We know it was hot Sunday at Indianapolis Motor Speedway, with in-car temperatures regularly between 110 and 115, and track temperatures in the 130-degree range. But the temperature wasn’t the only indicator of who was hot, or not, at the famed 2.5-mile oval.
No matter what the temperature was, no driver was as hot on the track as Kyle Busch was this weekend. Busch became the first driver to win both the pole positions and the races in each the Sprint Cup and XFINITY races on the same weekend. Of the 243 laps that Busch ran on Saturday and Sunday, he led 231 of them. That’s an unheard type of number. Sure, we are used to seeing Busch make the XFINITY races a snoozefest, but the fact he carried that into Sunday was actually pretty remarkable. Also, the good news for Busch is that winning the Sprint Cup race at Indy often is a sign of better things to come. Last year, became the ninth Indy Sprint Cup winner to go on and win the title, and at this point, it would be no surprise if he is a repeat champion as well.
Sure it was hot at Indy, but to use that as an excuse as to why there were so few fans in attendance is weak. Sure, NASCAR can blame it on the southern weather invading the Midwest, but there are plenty of places that have been, or will be, just as hot with plenty more fans in attendance. The low attendance may be a combination of things, but it is likely that fans want to spend their money on the Indy 500, which was sold out in May, rather than the NASCAR race. That’s because the last few Indy 500s have been off the charts outstanding to watch, while the NASCAR races there have gone in the other direction. The stock cars are a bit too bulky and wide to allow for easy passing at Indy, and unfortunately, it just hasn’t made for a good show, especially in recent years.
Back after finishing 35th at Kansas, Kyle Larson looked like he was in a win or go home situation when it came to making the Chase. He was in 21st place in the standings and 52 points out of 16th place then. But it’s all different now. After Sunday’s race at Indianapolis, Larson finds himself 15th in the points standings, with an 11-point lead over 17th place Dale Earnhardt, Jr., who will not be racing again this weekend, and 14-point lead over 18th place Trevor Bayne.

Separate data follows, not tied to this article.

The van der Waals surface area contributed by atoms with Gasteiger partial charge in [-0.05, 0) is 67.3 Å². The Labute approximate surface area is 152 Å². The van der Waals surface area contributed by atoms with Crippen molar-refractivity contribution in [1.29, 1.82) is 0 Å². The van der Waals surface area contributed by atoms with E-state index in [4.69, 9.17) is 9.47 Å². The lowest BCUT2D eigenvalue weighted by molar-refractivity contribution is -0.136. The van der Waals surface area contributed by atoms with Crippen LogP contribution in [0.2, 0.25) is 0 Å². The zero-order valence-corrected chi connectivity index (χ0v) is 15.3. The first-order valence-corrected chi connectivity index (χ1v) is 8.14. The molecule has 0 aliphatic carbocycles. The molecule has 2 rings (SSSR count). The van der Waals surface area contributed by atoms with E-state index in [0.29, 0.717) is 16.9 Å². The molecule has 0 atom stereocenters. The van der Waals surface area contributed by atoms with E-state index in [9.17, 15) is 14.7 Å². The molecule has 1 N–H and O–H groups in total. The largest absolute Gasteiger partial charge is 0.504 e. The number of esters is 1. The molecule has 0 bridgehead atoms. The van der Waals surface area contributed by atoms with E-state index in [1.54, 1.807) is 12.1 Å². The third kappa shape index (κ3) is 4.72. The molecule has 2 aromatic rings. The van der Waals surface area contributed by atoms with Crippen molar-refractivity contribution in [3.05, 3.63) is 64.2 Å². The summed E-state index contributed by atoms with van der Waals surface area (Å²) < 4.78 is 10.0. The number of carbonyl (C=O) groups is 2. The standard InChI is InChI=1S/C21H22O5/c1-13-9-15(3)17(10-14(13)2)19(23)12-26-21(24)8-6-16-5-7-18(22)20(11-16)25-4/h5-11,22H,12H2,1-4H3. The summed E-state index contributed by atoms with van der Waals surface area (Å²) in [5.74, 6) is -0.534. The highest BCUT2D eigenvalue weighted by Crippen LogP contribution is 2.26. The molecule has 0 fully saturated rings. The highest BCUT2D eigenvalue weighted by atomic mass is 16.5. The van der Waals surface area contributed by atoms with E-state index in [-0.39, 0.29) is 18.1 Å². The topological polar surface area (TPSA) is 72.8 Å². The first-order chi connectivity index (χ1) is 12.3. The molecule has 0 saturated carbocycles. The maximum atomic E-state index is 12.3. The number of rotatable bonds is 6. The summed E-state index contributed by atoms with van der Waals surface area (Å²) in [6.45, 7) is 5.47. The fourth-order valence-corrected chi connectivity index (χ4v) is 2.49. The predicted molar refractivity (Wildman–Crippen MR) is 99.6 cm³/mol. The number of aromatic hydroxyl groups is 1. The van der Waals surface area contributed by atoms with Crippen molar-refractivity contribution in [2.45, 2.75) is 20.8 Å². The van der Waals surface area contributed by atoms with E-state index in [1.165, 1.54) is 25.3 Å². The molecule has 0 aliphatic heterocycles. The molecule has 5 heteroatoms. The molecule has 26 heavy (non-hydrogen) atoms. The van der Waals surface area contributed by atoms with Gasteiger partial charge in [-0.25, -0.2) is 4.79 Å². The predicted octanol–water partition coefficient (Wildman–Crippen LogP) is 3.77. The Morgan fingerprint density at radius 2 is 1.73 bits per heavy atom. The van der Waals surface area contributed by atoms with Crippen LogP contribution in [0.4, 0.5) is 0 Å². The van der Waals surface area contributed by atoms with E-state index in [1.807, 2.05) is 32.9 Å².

Even if Junior had not missed the last two races due to concussion issues, Larson would still be in 16th. But how did he do that without a win? Well, in the last nine races, he has finished 13th or better seven times and in the top 20 in each of them, avoiding points-killing 30-something finishes. Now that Larson and his team aren’t in a must-win situation each week, that first Sprint Cup victory might be coming real soon.
A driver who is now firmly in that win-or-go-home mode is AJ Allmendinger. He certainly will be one of the favorites at the second and final road course race of the season at Watkins Glen, so there will be a lot of pressure on him and his team to earn the victory and make the Chase. Allmendinger did have one of those points killer finishes Sunday, coming in 38th after the engine expired due to overheating. He is now 21st in points, 41 behind 16th-place Kasey Kahne with six races to go in the regular season.
One of the coolest things to see after the race Sunday was the final lap that Tony Stewart and Jeff Gordon took together around Indianapolis Motor Speedway. Stewart finished 11th and Gordon, filling in for Earnhardt Jr., finished 13th. But to see the two Hoosier legends do one final circuit around their home track (I know Gordon was born in California, but he was raised in Indiana from the age of 14) was quite a moment. And now, just imagine what the attendance might be like in the next few years without two of Indiana’s biggest racing legends competing at the Brickyard.
The NBC coverage has been tolerable for much of the season, but when announcer Rick Allen didn’t give us fair warning of the graphic nature of the blister on Kevin Harvick’s heel, that pretty much put me over the edge. My day would’ve been quite fine without seeing that blister picture. Please, think of your fans at least a little NBC.
This week the Sprint Cup series heads to Pocono, and often the same driver that has success at Indy, also has success as Pocono. So, with that in mind, I’m going with the favorite here in Kyle Busch. The deep sleeper underdog who you might not think about pick this week is Clint Bowyer. He’s had a rough season for sure, but at Pocono Bowyer has finished in the top 20 in four of the last five races, including having two top 10s. This weekend is probably as good of a place as any to pick him if you need a cheap option.